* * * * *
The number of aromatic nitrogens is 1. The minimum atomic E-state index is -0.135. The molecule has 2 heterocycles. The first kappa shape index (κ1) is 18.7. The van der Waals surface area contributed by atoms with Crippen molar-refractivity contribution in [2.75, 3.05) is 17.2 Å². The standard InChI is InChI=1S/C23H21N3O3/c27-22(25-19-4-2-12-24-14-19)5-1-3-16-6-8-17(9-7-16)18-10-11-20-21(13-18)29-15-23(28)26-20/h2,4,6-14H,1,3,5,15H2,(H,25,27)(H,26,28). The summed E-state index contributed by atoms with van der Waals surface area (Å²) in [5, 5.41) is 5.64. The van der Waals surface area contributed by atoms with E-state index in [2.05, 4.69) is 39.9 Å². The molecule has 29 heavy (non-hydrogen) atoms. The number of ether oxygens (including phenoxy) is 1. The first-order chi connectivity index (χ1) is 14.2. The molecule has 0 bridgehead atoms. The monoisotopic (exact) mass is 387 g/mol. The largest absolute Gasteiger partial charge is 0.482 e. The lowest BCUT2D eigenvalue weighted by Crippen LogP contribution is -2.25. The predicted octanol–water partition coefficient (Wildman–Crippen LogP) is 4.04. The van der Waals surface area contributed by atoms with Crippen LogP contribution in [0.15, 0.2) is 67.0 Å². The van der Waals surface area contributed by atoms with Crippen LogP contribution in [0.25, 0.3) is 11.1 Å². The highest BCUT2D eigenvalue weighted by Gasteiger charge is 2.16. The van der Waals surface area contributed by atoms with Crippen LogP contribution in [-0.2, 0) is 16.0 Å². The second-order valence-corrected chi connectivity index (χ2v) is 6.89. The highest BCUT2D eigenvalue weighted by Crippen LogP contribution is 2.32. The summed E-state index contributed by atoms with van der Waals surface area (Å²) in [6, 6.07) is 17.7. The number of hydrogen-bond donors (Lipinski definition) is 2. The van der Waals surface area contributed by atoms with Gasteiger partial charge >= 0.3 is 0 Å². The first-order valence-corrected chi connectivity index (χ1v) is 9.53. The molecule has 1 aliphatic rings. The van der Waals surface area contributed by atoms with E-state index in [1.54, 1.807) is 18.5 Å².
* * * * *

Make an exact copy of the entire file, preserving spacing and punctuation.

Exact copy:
The number of aromatic nitrogens is 1. The minimum atomic E-state index is -0.135. The molecule has 2 heterocycles. The first kappa shape index (κ1) is 18.7. The van der Waals surface area contributed by atoms with Crippen molar-refractivity contribution in [2.75, 3.05) is 17.2 Å². The standard InChI is InChI=1S/C23H21N3O3/c27-22(25-19-4-2-12-24-14-19)5-1-3-16-6-8-17(9-7-16)18-10-11-20-21(13-18)29-15-23(28)26-20/h2,4,6-14H,1,3,5,15H2,(H,25,27)(H,26,28). The summed E-state index contributed by atoms with van der Waals surface area (Å²) in [5, 5.41) is 5.64. The van der Waals surface area contributed by atoms with E-state index in [2.05, 4.69) is 39.9 Å². The molecule has 29 heavy (non-hydrogen) atoms. The number of ether oxygens (including phenoxy) is 1. The first-order chi connectivity index (χ1) is 14.2. The molecule has 0 bridgehead atoms. The monoisotopic (exact) mass is 387 g/mol. The largest absolute Gasteiger partial charge is 0.482 e. The lowest BCUT2D eigenvalue weighted by Crippen LogP contribution is -2.25. The predicted octanol–water partition coefficient (Wildman–Crippen LogP) is 4.04. The van der Waals surface area contributed by atoms with Crippen LogP contribution in [0.15, 0.2) is 67.0 Å². The van der Waals surface area contributed by atoms with Crippen LogP contribution in [0.25, 0.3) is 11.1 Å². The highest BCUT2D eigenvalue weighted by Gasteiger charge is 2.16. The van der Waals surface area contributed by atoms with Crippen LogP contribution in [-0.2, 0) is 16.0 Å². The second-order valence-corrected chi connectivity index (χ2v) is 6.89. The highest BCUT2D eigenvalue weighted by Crippen LogP contribution is 2.32. The summed E-state index contributed by atoms with van der Waals surface area (Å²) in [6, 6.07) is 17.7. The number of hydrogen-bond donors (Lipinski definition) is 2. The van der Waals surface area contributed by atoms with Gasteiger partial charge >= 0.3 is 0 Å². The first-order valence-corrected chi connectivity index (χ1v) is 9.53. The molecule has 1 aliphatic rings. The van der Waals surface area contributed by atoms with E-state index in [1.54, 1.807) is 18.5 Å².